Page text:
12.50 sion of compressed air.
67-35 The custom of eating ices after a hearty and Dextrine
4.00 varied meal cannot be too strongly condemned,
Cellulose since the sudden cold stops the flow of gastric Mineral matter
1.25 juice. Thus digestion is interfered with, and if the practice is persisted in, dyspepsia is in
100-00 evitable. See FREEZING MIXTURES, &c.
By the aid of the microscope it may be Iceland Moss-See LICHEN.
seen that the testa of Indian-corn is composed
of two membranes, the outer of which is made Improvement Act, Improvement up of several layers of oblong cells, the inner Act Districts-An “Improvement Act” of only a single layer of cells. The cells of means an Act for regulating and managing the cellulose make up the remainder of the the police of, and for draining, cleansing, seed. They form a cellulated network, each paving, lighting, watching, and improving, a space holding a starch corpuscle. The starch place; or it may be an Act for any one of corpuscles show under the polariscope a black those purposes.
cross. They are disc-shaped, with a central “Improvement Act District” means any concavity, and generally show a divided aod area for the time being subject to the juris- radiate hilum (see fig. 51). diction of any commissioners, trustees, or other persons invested by any local Act with powers of town government and rating, and empowered under the Local Government Acts to adopt those Acts, or any parts thereof.
Every Improvement Act district is now an urban sanitary authority.
Provision is made by P. H., s. 310, in case of an Improvement Act district or local gov. ernment district becoming a borough, that all rights, duties, liabilities, &c., of the Improvement Act district, or local board, as the case may be, shall pass to, and be vested in, the council of the borough. See SANITARY DISTRICTS.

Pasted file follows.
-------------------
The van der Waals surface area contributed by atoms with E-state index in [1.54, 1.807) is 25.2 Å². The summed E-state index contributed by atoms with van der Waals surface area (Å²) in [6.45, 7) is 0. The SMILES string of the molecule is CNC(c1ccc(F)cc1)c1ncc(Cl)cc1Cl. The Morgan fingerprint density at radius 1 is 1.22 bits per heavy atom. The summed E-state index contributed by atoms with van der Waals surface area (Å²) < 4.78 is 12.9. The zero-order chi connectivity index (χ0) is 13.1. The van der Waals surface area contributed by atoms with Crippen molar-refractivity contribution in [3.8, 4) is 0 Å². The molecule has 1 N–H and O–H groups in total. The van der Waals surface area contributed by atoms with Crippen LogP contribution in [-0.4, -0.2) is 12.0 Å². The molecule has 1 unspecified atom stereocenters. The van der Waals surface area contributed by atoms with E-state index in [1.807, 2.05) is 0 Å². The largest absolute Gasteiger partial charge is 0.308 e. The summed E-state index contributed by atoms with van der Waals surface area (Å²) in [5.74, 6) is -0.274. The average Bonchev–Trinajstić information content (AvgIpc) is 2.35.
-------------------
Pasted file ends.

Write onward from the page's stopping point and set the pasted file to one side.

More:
Indian-Corn-Common maize or Indiancorn (Zea Mays) is a native of tropical America, and is now extensively cultivated in the United States, Africa, Southern Europe, Germany, and Ireland. The grains usually met
I INCH with are of a yellow colour. Letheby gives the following, as showing the
Fig. 51. composition of Indian-corn meal :
Indian-corn is largely eaten all over the Nitrogenous matter.
world, but more especially in tropical counCarbo-hydrates
tries, Fatty matter
81 Saline matter
The ration for a Kafir servant is 3 pints Water
140 of Indian-corn meal per day, and on this 100.0 scanty allowance-for he gets little else be
manages to keep in good health. Indian-oru A recent examination of the average Indian- has since 1846—the potato-famine year-been corn flour of the shops, made by Mr. H. C. largely used in Ireland. It is stirred into Bartlett, gave the following results :
boiling water or boiling milk, and formed into à sort of hasty-pudding, or thick porridge, no exhilaration, and rather absence of thought, and thus eaten.